Dangerous Dreams: Nightwing #9 (Review)

Nov 18, 2016



Nightwing #9
DC Comics

Written by: Tim Seeley
Art by: Marcio Takara

A palate cleanser. Sometimes after a long, emotional story arc there is a need for a palate cleansing story. Something that marks the transition from one arc to another, or from an existing norm to the new norm. Issue #9 is exactly this. After the personal arc that wrapped up in issue #8, writer Tim Seeley uses this issue as a transition. Issue #8 was exciting and emotional, concluding the past few months of story and challenging Dick Grayson at a personal level. Here Seeley taps into that emotional turmoil to script an issue that allows Dick Grayson to wrestle with the personal feelings of loss related to the numerous events that have happened in the wake of DC’s Rebirth.

Nightwing is being haunted by Dr. Destiny who is feeding on his fears. Dr. Destiny is a JLA villain that has been around since the 1960’s, but here his powers are being harnessed by the evil organization, KOBRA, who is looking for revenge on Nightwing. Honestly, that plot is simply a device to allow the new/old pre-New 52 Superman to bond with Nightwing and for Nightwing to work through his emotions relating to the loss of Tim Drake and the New 52 Superman. Those past few sentences are a mouthful, but at its’ core this issue is here to remind Nightwing that he is not alone in his fight.

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Steeley message of support by those living and those who have passed, is valuable as many readers enter the holiday season. It is often easy for super hero comics to serve as escapism, and it is frequently a rewarding form of escapism where evil doesn’t prosper for long and good ideas triumph in the end. Nightwing #9 provides a reminder to any reader that they are not alone. Friends and loved ones my no longer be alive, but their love and support can live on in meaningful ways. friends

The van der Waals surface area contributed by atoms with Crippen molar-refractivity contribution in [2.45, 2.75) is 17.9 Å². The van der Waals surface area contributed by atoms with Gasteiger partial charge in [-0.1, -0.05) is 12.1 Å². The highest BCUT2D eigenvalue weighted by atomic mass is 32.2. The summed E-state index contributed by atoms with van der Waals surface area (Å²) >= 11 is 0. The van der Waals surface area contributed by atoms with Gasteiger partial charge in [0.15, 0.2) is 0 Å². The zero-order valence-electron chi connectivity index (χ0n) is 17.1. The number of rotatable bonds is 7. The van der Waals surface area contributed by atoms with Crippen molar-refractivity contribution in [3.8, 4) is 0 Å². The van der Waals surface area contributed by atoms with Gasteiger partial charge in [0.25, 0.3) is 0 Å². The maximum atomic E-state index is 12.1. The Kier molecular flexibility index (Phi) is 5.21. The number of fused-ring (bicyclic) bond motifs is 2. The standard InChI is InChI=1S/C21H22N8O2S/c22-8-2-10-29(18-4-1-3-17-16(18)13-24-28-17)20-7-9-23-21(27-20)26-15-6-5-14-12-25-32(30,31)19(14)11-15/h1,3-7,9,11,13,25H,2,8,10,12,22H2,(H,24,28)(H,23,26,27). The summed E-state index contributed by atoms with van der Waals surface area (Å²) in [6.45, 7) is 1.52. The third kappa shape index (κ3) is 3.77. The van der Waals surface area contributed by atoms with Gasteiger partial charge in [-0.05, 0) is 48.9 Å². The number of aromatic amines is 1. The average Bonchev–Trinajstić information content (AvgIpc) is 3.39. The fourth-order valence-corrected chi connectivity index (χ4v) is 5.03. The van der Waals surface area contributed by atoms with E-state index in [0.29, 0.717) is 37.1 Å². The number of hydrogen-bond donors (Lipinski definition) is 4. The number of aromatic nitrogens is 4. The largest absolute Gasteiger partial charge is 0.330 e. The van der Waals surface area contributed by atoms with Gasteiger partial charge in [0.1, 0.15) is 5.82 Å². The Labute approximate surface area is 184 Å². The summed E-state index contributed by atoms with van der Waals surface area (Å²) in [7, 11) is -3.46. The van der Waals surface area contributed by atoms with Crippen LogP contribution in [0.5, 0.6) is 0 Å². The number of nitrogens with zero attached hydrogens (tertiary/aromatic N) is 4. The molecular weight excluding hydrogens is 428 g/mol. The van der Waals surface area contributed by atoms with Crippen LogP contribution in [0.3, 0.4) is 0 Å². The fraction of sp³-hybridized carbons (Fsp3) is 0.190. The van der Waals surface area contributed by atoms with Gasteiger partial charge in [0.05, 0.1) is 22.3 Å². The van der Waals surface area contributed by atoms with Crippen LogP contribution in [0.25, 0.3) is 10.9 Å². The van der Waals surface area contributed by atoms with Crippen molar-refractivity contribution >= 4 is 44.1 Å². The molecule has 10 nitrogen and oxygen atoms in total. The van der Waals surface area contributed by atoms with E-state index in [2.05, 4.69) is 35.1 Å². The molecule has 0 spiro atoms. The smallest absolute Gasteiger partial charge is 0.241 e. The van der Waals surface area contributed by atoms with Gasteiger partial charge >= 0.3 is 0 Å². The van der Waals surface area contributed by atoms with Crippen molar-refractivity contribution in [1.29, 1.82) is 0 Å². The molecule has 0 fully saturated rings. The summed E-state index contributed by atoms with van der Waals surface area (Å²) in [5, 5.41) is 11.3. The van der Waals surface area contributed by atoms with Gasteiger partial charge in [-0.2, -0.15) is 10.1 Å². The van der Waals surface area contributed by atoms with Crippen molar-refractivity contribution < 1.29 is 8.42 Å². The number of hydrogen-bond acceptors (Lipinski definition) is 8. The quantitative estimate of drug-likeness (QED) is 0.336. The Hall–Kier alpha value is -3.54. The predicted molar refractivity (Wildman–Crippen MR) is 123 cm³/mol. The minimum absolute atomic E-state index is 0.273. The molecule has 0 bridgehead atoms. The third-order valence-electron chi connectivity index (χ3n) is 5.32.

That meaningful message is at the core of this light-hearted issue. After the gritty art of Javier Fernandez during the Raptor storyline, Marcio Takara’s art reflects a lighter tone. Takara’s blocky character may lack some of the definition of previous issues, but the style works well here. Takara’s style provides a warmth and charm that is carried out through the teamwork and friendship in Seeley’s script.

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This stand alone story provides both a transition to the next phase of Nightwing’s story and a palate cleanser for the stories that came before. A new reader could easily jump into this issue and enjoy, and that is difficult to do when DC is publishing issues every two weeks.

The story creates a rationale for Nightwing to return to Bludhaven, which may be the most lasting impact Nightwing #9 has on the character. But the story’s positive message about support and grief may last a lot longer with certain readers. The issue itself carries a positive message, but is ultimately not essential.

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